“Long live the Prince and Princess!” (if applicable)
“Long live Their Majesties “ (if any foreign royalty are in attendance)
Again, if more than one kingdom’s royalty are present, announce them in the order that the kingdoms were created. See page 55.
“Long live ” (if event is held in one of the baronies). See page 55 for multiple baronies.
“Long live these sovereign lands of Calontir!!!!!!!”
Components of a Basic Award Ceremony:
The components of an award ceremony include the history and purpose of the award (mostly for the peerages), the name of recipient and an explanation of how they have earned the award. Other components are any regalia or badges allowed and any lands/privileges awarded, placing an award medallion around the recipient’s neck, and admonitions to teach, continue to learn and to honor oaths of fealty. Then the King and Queen give the recipient the award scroll, present him/her to the populace, and, when warranted, guide him/her out of court.
In Calontir, many of the above components are incorporated in the text of the award scroll, so the ceremony simply consists of:
Calling the candidate into court.
Giving the Crown time to speak of the recipient’s worth.
Reading the award scroll while the Crown places the medallion around their neck.
Handing the King or Queen the award scroll to give to the recipient.
Presenting the recipient to the populace and ushering them out of court with lesser or greater ceremony depending on the award and the whim of the crown.
For most AoA-level awards, the recipient simply backs themselves out of court while the populace applauds.
For polling orders (Fyrds, GoAs and PoAs), the members of that Order escort their newest member from the court.
The timing of when an Order is called into court is part of the shtick of an award. Sometimes the Crown will wish to have the Order called up first to increase the shock value for the recipient. At other times, They will wish to have the award recipient called up first to prolong the suspense and better enjoy the recipient’s reaction.
Duties of the Feast Herald:
Coordinate with the Feast Steward to find out the menu (and how to pronounce it) and order of service, and set up signals so you know when to announce the next course.
“Tournament Heraldry” by Countess Lyriel de la Foret.
“Vocal Heraldry” compiled by Modar Neznanich, Jadwiga Marina Majewska and Briana Etain MacKorkhill.
Other Useful References:
“Ceremony Writing Under Siege” by Sorcha MacLeod, http://www.tanzos.net/~victoria/HeraldicEducation/Ceremony%20Writing%20Under%20Seige.html
“Court Heraldry, a Checklist for Success” by Richard Coleman, http://heraldry.sca.org/voice/heraldrychecklist.html
“How to Herald a Tournament” by HL Johann Steinarsson - http://calonsong.org/How%20to%20Herald%20a%20Tournament.pdf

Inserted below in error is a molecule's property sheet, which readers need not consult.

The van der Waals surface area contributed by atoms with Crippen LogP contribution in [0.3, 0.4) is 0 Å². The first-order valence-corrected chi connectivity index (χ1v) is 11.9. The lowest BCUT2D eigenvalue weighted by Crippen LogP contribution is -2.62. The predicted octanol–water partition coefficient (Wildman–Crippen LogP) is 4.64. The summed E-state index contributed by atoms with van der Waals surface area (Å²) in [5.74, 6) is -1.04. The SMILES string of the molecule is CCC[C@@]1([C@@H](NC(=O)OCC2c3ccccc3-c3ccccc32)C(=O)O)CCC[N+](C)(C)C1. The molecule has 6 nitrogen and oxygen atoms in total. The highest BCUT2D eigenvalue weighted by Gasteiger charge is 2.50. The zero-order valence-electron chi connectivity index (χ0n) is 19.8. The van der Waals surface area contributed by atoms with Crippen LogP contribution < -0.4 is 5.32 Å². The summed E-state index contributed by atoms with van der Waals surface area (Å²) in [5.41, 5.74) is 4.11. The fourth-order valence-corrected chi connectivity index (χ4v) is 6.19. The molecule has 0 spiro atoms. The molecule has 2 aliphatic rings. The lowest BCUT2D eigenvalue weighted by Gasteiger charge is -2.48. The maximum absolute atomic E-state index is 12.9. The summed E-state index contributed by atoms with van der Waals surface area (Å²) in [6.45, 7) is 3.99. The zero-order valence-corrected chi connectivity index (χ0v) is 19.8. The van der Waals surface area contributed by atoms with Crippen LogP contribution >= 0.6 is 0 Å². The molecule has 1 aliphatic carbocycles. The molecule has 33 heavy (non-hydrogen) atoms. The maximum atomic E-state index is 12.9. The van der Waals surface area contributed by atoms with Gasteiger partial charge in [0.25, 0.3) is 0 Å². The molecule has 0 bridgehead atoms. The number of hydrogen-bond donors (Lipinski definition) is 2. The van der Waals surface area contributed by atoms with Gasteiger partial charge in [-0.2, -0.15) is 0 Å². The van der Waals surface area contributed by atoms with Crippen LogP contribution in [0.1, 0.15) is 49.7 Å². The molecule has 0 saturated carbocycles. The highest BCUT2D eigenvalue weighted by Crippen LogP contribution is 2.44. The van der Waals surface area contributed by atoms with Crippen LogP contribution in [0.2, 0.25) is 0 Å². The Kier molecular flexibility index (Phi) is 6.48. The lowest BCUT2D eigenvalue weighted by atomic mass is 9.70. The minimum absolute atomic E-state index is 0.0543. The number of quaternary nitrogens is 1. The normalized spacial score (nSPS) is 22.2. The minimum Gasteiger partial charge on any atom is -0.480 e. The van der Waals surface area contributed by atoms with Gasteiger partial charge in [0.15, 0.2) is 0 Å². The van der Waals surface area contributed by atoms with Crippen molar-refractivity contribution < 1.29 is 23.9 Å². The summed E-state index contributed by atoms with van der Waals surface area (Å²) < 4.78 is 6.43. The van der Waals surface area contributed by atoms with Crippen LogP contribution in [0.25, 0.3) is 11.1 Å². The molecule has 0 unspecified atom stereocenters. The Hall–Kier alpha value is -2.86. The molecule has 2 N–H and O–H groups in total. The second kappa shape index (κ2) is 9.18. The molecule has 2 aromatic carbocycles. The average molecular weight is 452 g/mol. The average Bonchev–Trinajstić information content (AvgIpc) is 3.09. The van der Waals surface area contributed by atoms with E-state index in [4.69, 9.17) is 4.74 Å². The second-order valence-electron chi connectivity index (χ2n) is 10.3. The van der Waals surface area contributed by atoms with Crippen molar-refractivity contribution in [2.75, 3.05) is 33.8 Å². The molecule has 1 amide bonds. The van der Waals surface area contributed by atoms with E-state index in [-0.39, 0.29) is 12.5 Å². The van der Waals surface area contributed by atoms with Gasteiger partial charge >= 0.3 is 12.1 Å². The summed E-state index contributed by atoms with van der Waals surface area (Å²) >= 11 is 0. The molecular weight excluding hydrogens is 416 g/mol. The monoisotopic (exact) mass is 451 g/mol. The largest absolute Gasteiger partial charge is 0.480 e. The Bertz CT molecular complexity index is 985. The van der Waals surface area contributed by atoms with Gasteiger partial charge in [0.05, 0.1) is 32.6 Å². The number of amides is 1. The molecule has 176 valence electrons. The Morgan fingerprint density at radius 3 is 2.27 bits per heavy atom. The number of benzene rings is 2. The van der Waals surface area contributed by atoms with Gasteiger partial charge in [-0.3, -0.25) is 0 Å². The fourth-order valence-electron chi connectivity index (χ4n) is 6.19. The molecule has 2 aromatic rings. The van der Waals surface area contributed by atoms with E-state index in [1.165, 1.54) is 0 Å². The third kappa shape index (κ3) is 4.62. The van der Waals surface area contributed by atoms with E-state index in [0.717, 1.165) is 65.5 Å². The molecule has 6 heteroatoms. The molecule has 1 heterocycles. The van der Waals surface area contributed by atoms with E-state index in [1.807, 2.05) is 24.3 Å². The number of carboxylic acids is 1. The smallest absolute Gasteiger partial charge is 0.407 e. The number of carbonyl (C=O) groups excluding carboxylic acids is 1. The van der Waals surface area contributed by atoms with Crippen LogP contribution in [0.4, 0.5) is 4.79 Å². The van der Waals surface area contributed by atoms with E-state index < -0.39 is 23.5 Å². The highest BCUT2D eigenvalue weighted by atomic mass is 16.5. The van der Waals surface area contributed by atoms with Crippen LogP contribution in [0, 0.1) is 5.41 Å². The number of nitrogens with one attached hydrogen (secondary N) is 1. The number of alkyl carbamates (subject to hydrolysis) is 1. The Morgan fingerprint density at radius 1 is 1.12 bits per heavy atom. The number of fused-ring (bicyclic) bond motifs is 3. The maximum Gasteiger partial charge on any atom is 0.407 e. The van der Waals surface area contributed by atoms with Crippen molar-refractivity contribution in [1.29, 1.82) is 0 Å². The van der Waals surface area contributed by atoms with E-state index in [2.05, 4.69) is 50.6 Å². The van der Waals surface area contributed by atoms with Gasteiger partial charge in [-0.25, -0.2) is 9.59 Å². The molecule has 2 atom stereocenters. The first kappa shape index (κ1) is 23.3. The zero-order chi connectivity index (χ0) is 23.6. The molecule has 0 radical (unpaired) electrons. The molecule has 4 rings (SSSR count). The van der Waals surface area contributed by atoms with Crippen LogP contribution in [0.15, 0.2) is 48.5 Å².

“Philosophy of Court Heraldry” by Richard Coleman, http://heraldry.sca.org/voice/philosophyonherald.html
“Vocal Heraldry: a General Overview,” a collection of articles on http://www.modaruniversity.org/vocal.htm
“You want me to do what??? or Doing Court Heraldry without a Nervous Breakdown” by Natasha Orionova Zateeva, http://www.antirheralds.org/education/voice/court_heraldry_wo_nervous_breakdown.html
Section V Book Heraldry Introduction Book heraldry is also known as consulting heraldry or submission heraldry. Book heralds help members of the SCA find appropriate period names and armorial designs, and get them submitted for registration with the College of Arms.
Divisions of Book Heraldry Most of a book herald’s work falls into four categories:
Names: Researching and documenting appropriate names.
Armory: Researching and documenting appropriate heraldic devices and badges.
Art: Drawing and coloring armorial designs, by hand or by computer.
Administration: Managing submissions paperwork, consult tables and education.
Goals of the Submission Process: In a nutshell, your goal is to submit names and armory that are reasonably period, not offensive and not too much like someone else’s while making happy clients.
In 2012, heralds received new rules for submissions, called the Standards for Evaluation of Names and Heraldry (SENA). The new standards relax the rules of conflict for names and devices quite a bit. So if someone had something returned for conflict before 2012, it is a good idea to take a second look and see if it would be “clear” now.
The new rules are a good simplification of the old Rules for Submission, but they can be intimidating. You don't have to read SENA cover to cover (although it may be helpful to skim over it once to get some idea of what's there). You can just go through individual topics as they're needed. Your regional deputy will be happy to help answer any questions. (It's part of their job.)